Windvanes 101—Crash Course in Selfsteering Systems

Combining Autopilot and Vane Gear

The idea of using a small autopilot connected to the vane gear rather than to the boat's own steering is sometimes brought up. The advantage of this would lie in using the servo power of the vane gear's trim-tab or servo-oar to turn the boat's rudder. By doing that the autopilot would only need a very small motor, which would reduce strain and power consumption. In light air, especially downwind, when the air vane of the vane gear had trouble producing a true and adequate signal the compass of the autopilot would be a better sensor.

During the years we have been involved in several experiments of this kind, especially in connection with solving the self-steering problem on light-weight, planing racing boats in singlehanded transoceanic racing. The objective then is to allow the boat to plane under the spinnaker downwind when the air vane does not have enough apparent wind to function properly. Due to weight and charging restrictions on boats of this type a large autopilot cannot be used. Hence the efforts to combine the vane gear and a small autopilot.

The results of these experiments have been very positive. However, in our opinion the average cruising boat is better off separating the two systems. The vane gear will steer perfectly well any time there is a decent breeze. The autopilot will be used mostly for powering and in very light air when nothing much is asked of it. With this use it is always capable of steering through the boat's own steering, even if it is small and power efficient.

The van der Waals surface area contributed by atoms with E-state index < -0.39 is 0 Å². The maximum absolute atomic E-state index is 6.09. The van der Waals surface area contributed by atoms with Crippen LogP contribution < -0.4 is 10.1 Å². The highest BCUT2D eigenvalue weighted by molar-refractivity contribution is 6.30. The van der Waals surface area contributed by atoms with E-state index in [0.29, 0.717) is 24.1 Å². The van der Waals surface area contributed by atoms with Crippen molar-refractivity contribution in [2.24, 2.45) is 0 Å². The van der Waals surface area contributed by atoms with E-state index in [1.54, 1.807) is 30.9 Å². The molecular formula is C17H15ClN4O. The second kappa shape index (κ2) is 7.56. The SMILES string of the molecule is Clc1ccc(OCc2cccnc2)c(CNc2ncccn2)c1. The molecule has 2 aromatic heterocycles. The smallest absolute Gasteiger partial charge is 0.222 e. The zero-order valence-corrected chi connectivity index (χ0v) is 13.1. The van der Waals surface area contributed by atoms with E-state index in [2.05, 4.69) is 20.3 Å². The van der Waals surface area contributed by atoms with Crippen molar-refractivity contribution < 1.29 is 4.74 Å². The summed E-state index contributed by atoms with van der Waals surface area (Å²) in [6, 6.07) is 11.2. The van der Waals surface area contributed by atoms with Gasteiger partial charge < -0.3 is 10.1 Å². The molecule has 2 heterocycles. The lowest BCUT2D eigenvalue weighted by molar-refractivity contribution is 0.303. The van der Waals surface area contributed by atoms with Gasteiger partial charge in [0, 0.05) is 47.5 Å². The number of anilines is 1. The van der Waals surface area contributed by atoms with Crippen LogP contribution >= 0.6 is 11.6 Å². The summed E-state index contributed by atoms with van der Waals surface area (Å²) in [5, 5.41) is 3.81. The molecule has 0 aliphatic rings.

If there are conditions when a combination hook-up of autopilot and windvane make a better solution we certainly recommend it. In our opinion steering by hand should be more or less limited to docking the boat and sailing in and out of harbor.

Some competitors advocate using an electric autopilot and their windvane at the same time in heavy weather, claiming it would provide increased steering stability. This, to us, is nothing more than a tacit admission that their airvane cannot handle the task of steering in heavy weather. A servopendulum system develops more steering power the harder the wind is blowing and the faster the boat is moving. A small auxiliary rudder trying to steer a course according to the source of apparent wind can be overpowered, and attempting to lend assistance by using an electric autopilot that tries to steer a compass course can have the two systems trying to steer different courses as the wind varies. This can lead to strain on both steering systems and possiby even a severe accident at worst - it just does not make sense.

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